One of the reasons to miss Steamboat. My old running path. Love the emphasis on “very.”

*Editor’s top note: Have you heard of cellulose? It is in a lot of our food AND all of our paper. If you are one of those granola, weird-o, hippees who care about what goes in their food, read this article. I am going to throw away all shredded cheese in my aunt and uncle’s house as soon as I get home.

Hello, again. Yesterday’s post led my Memaw to call me three times at work and ask my psychiatric nurse practitioner aunt to be on suicide watch. Additionally, it left my mother crying in front of the computer screen. Not my intentions. It also led to a lot of outpouring of support and relation from a lot of people. My intentions. There is a power in the relation from vulnerability. The older I get the more I am affirmed we have to be open and vulnerable with each other. It breaks down enormous walls and leads to connection, compassion, understanding and love. How resplendent.

So to appease the concerned readers and help with perspective, I am using my blogging power to declare every Thursday from this point forward Thankful Thursday. #ThankfulThursday if you will. Because despite potential criticism I am a sucker for lame hashtags and alliteration. On this Thursday, here is what I am grateful for:

  • The ability to ride my bike to and from work.
  • Coffee and blueberries every morning.
  • Being able to work in a climate controlled office stocked with snacks and beverages.
  • The people who love and support me.
  • Sunshine. I have been on the Front Range for almost a month and only once have I walked outside in the morn to clouds. I was SO offended the Sun let me down. Perspective.
  • Connection.

What are you thankful for today? It is imperative to think about.

The State of the Nathan Address: A Lack of Running and Loving

This is Boulder. It is where I work for three more weeks. Then I will be unemployed. Hit me up if you are anyone else wants a slightly above-average writer with a big heart.

This is Boulder. It is where I work for three more weeks. Then I will be unemployed. Hit me up if you or anyone else you know wants a slightly above-average writer with a big heart.

Editor’s top note: If you do not what is going on with the current influx of refugee children entering the good ol’ U.S. of A., you need to. This is a serious issue and will only keep getting worse if nothing is done. Here is a good article explaining it (please, please, please read and educate yourself on the issue): Go here! On to regularly scheduled programming.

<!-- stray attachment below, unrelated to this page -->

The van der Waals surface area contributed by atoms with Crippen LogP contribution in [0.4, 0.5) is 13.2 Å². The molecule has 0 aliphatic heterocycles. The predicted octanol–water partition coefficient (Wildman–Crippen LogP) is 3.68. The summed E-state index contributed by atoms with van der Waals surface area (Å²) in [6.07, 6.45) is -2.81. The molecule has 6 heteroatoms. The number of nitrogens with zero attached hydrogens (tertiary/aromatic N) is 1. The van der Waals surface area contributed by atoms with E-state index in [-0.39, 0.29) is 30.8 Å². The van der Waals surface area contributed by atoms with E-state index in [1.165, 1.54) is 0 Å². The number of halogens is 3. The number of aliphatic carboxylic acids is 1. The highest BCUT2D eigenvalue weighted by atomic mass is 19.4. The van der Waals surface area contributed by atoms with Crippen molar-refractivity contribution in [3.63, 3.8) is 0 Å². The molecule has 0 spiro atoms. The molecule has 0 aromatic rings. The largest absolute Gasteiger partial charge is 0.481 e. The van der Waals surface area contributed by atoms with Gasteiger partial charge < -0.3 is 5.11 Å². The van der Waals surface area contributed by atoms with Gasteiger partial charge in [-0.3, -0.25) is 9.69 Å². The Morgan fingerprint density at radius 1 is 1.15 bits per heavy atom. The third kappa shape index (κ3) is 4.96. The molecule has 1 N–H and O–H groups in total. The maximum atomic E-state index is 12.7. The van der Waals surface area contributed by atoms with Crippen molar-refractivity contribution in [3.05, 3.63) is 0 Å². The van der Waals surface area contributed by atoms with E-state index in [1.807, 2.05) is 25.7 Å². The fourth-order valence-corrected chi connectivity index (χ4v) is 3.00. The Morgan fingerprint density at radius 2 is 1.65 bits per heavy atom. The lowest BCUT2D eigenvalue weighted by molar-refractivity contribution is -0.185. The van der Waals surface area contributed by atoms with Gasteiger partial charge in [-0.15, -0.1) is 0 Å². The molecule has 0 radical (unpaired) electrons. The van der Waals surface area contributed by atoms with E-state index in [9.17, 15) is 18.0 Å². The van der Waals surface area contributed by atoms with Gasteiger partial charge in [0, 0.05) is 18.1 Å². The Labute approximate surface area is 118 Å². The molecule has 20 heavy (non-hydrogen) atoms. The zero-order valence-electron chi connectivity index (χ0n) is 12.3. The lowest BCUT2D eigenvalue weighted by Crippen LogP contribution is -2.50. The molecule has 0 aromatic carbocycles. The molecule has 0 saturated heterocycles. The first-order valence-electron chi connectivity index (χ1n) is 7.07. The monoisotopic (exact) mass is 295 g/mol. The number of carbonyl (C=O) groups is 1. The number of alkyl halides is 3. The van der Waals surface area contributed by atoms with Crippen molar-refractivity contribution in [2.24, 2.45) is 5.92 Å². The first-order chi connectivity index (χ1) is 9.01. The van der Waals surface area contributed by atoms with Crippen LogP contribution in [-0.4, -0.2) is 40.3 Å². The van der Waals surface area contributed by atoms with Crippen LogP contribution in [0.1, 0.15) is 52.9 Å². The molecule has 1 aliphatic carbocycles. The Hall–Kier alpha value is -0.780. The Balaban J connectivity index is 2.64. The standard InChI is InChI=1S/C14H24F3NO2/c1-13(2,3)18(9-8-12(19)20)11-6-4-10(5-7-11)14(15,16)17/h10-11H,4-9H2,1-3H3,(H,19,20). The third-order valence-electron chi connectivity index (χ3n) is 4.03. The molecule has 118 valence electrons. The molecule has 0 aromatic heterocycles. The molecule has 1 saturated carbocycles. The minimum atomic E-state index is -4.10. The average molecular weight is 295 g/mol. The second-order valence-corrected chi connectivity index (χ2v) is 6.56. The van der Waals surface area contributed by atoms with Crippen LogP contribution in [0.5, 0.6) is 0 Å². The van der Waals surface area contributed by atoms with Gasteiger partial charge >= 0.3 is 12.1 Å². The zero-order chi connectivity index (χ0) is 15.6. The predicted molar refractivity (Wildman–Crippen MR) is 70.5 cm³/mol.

Hello. Once again it has been over a half a year. And honestly, there hasn’t been a ton of depth to share. There are two reasons for this post. The first is because of a conversation I had a few weekends ago. I was in Jefferson City, Mo. celebrating a good friend’s wedding. Sunday morning I had a conversation with a mother of someone I grew up geographically close to and went to high school with. Her daughter is a Facebook friend of mine. We really haven’t talked since high school but she was forwarding my posts to her mother. Her mom thanked me at a brunch the morning after the wedding. No “where have you been?” or “I miss your posts.” Just a thank you.

The second reason is the state of my life. Let me tell you, I have slipped in virtually every aspect of my life the past half year or so. The roles I have messed up in no order (to my knowledge) are: employee, friend, Christ follower, son, brother, significant other, roommate, renter, athlete, blogger and probably others. All of this came together last night and led to a big low. And so before I continue, this is a fair warning, I am getting ready to go into a pity-fest. If you want, skip to the end. I definitely would.

Two years of trying to live a life as an AmeriCorps volunteer and have fun in a ski town has left me fatigued and broke. I now commute by bike 40 miles round trip everyday because I cannot afford gas or a closer place to live (Front Rangers, hit me up for a hike, bike or java!). I also cannot run so it is serving as my cross training. Financially speaking, I have made some horrible decisions.

OK. Gross. I cannot go on. Long story, short, I am in a weird place. With no one to blame but myself. But things have changed. First, apologies! I will not name names but those who have been wronged will know.

I am sorry for not responding to emails. Or phone calls. I have wronged people by not showing up or being responsive. I have squelched other’s love. I have refused to allow others to love me. I have stopped communicating. I have created strife instead of simply listening and being there for others. I have stopped taking care of myself spiritually and it has bled into other aspects of my life. And so it goes.

This is not a “everyone feel sorry for Nathan” piece or a “God is good and awesome piece.” Because, well, I don’t really know who God is right now. I haven’t spent enough time with God. But that is changing now. And hopefully it will bleed love into lives around me. It will.

If you are still with me and have gotten through the (slightly pathetic) monologue, here is the take away. I have grasped onto a lot out of fear. I have not reached out to others because of fear I have already hurt them and they don’t want to connect anymore. And last night as I was trying desperately to reconnect with the Universe, I realized fear and grasping onto seemingly safe and familiar things in our lives leads to selfishness, oppression, dysfunction and a shallow, meaningless life. Maybe others already know this. I just learned it. Now it is time to do something about it.

Editor’s bottom note: Life is gorgeous and things are really great. Everything will work out. and like a close friend told me last night, I have much to be grateful for. I just need to look outside myself and into those blessings. They are everywhere. Relationships, forests, cities, apple orchards, mountains, deserts, everywhere. I hope you take time to find yours today. I will for sure. I need to more.